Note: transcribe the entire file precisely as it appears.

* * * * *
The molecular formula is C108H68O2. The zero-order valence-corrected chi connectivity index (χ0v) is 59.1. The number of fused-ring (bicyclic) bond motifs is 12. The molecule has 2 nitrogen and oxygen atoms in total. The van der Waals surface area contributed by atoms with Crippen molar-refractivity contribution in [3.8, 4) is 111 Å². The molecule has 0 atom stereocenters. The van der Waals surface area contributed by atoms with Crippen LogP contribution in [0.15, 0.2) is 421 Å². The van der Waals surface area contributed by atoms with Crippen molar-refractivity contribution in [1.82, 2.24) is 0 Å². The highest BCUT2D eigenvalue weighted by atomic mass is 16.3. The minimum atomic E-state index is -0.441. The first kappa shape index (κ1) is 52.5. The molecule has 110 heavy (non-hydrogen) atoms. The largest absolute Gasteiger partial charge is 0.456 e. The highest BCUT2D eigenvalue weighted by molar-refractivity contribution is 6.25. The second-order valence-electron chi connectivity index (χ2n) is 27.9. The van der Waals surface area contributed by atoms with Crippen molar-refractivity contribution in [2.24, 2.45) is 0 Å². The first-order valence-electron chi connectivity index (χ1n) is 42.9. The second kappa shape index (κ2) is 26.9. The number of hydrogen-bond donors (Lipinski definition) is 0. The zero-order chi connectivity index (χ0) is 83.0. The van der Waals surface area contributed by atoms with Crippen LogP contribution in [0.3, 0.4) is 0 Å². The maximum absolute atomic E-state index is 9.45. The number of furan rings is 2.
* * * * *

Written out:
The molecular formula is C108H68O2. The zero-order valence-corrected chi connectivity index (χ0v) is 59.1. The number of fused-ring (bicyclic) bond motifs is 12. The molecule has 2 nitrogen and oxygen atoms in total. The van der Waals surface area contributed by atoms with Crippen molar-refractivity contribution in [3.8, 4) is 111 Å². The molecule has 0 atom stereocenters. The van der Waals surface area contributed by atoms with Crippen LogP contribution in [0.15, 0.2) is 421 Å². The van der Waals surface area contributed by atoms with Crippen molar-refractivity contribution in [1.82, 2.24) is 0 Å². The highest BCUT2D eigenvalue weighted by atomic mass is 16.3. The minimum atomic E-state index is -0.441. The first kappa shape index (κ1) is 52.5. The molecule has 110 heavy (non-hydrogen) atoms. The largest absolute Gasteiger partial charge is 0.456 e. The highest BCUT2D eigenvalue weighted by molar-refractivity contribution is 6.25. The second-order valence-electron chi connectivity index (χ2n) is 27.9. The van der Waals surface area contributed by atoms with Crippen molar-refractivity contribution in [2.24, 2.45) is 0 Å². The first-order valence-electron chi connectivity index (χ1n) is 42.9. The second kappa shape index (κ2) is 26.9. The number of hydrogen-bond donors (Lipinski definition) is 0. The zero-order chi connectivity index (χ0) is 83.0. The van der Waals surface area contributed by atoms with Crippen LogP contribution in [0.3, 0.4) is 0 Å². The maximum absolute atomic E-state index is 9.45. The number of furan rings is 2.